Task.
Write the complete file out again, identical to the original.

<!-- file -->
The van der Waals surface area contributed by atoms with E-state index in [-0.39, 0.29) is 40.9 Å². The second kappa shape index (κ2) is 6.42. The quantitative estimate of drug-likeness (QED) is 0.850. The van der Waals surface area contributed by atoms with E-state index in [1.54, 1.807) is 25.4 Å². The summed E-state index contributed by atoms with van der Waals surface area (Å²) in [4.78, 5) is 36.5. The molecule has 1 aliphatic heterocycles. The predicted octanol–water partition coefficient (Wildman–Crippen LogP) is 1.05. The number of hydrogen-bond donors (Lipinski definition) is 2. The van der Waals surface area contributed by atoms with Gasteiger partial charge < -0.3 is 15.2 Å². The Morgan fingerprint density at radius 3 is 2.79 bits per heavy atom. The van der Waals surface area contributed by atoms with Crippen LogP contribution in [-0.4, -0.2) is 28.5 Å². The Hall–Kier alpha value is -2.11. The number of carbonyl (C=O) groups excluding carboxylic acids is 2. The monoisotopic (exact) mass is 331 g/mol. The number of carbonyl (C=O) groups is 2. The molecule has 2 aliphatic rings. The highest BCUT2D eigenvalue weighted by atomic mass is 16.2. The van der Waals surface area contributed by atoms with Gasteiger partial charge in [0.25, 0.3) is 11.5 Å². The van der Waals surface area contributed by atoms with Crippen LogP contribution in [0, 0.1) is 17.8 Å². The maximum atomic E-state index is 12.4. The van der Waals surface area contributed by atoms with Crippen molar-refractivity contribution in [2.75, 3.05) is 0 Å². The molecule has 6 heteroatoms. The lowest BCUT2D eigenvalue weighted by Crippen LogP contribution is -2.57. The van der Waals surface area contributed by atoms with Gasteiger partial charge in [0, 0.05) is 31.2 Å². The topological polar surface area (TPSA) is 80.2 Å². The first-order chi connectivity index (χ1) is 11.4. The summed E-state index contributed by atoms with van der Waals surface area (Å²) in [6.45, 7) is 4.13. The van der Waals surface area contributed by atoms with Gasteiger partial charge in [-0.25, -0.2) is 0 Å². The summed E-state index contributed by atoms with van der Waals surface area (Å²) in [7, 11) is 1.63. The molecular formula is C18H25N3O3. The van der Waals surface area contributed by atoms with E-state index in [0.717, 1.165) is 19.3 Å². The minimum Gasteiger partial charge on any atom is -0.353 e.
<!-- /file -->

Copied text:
The van der Waals surface area contributed by atoms with E-state index in [-0.39, 0.29) is 40.9 Å². The second kappa shape index (κ2) is 6.42. The quantitative estimate of drug-likeness (QED) is 0.850. The van der Waals surface area contributed by atoms with E-state index in [1.54, 1.807) is 25.4 Å². The summed E-state index contributed by atoms with van der Waals surface area (Å²) in [4.78, 5) is 36.5. The molecule has 1 aliphatic heterocycles. The predicted octanol–water partition coefficient (Wildman–Crippen LogP) is 1.05. The number of hydrogen-bond donors (Lipinski definition) is 2. The van der Waals surface area contributed by atoms with Gasteiger partial charge < -0.3 is 15.2 Å². The Morgan fingerprint density at radius 3 is 2.79 bits per heavy atom. The van der Waals surface area contributed by atoms with Crippen LogP contribution in [-0.4, -0.2) is 28.5 Å². The Hall–Kier alpha value is -2.11. The number of carbonyl (C=O) groups excluding carboxylic acids is 2. The monoisotopic (exact) mass is 331 g/mol. The number of carbonyl (C=O) groups is 2. The molecule has 2 aliphatic rings. The highest BCUT2D eigenvalue weighted by atomic mass is 16.2. The van der Waals surface area contributed by atoms with Gasteiger partial charge in [0.25, 0.3) is 11.5 Å². The van der Waals surface area contributed by atoms with Crippen LogP contribution in [0, 0.1) is 17.8 Å². The maximum atomic E-state index is 12.4. The van der Waals surface area contributed by atoms with Crippen molar-refractivity contribution in [2.75, 3.05) is 0 Å². The molecule has 6 heteroatoms. The lowest BCUT2D eigenvalue weighted by Crippen LogP contribution is -2.57. The van der Waals surface area contributed by atoms with Gasteiger partial charge in [0, 0.05) is 31.2 Å². The topological polar surface area (TPSA) is 80.2 Å². The first-order chi connectivity index (χ1) is 11.4. The summed E-state index contributed by atoms with van der Waals surface area (Å²) in [6.45, 7) is 4.13. The van der Waals surface area contributed by atoms with Gasteiger partial charge in [-0.25, -0.2) is 0 Å². The summed E-state index contributed by atoms with van der Waals surface area (Å²) in [7, 11) is 1.63. The molecular formula is C18H25N3O3. The van der Waals surface area contributed by atoms with E-state index in [0.717, 1.165) is 19.3 Å². The minimum Gasteiger partial charge on any atom is -0.353 e.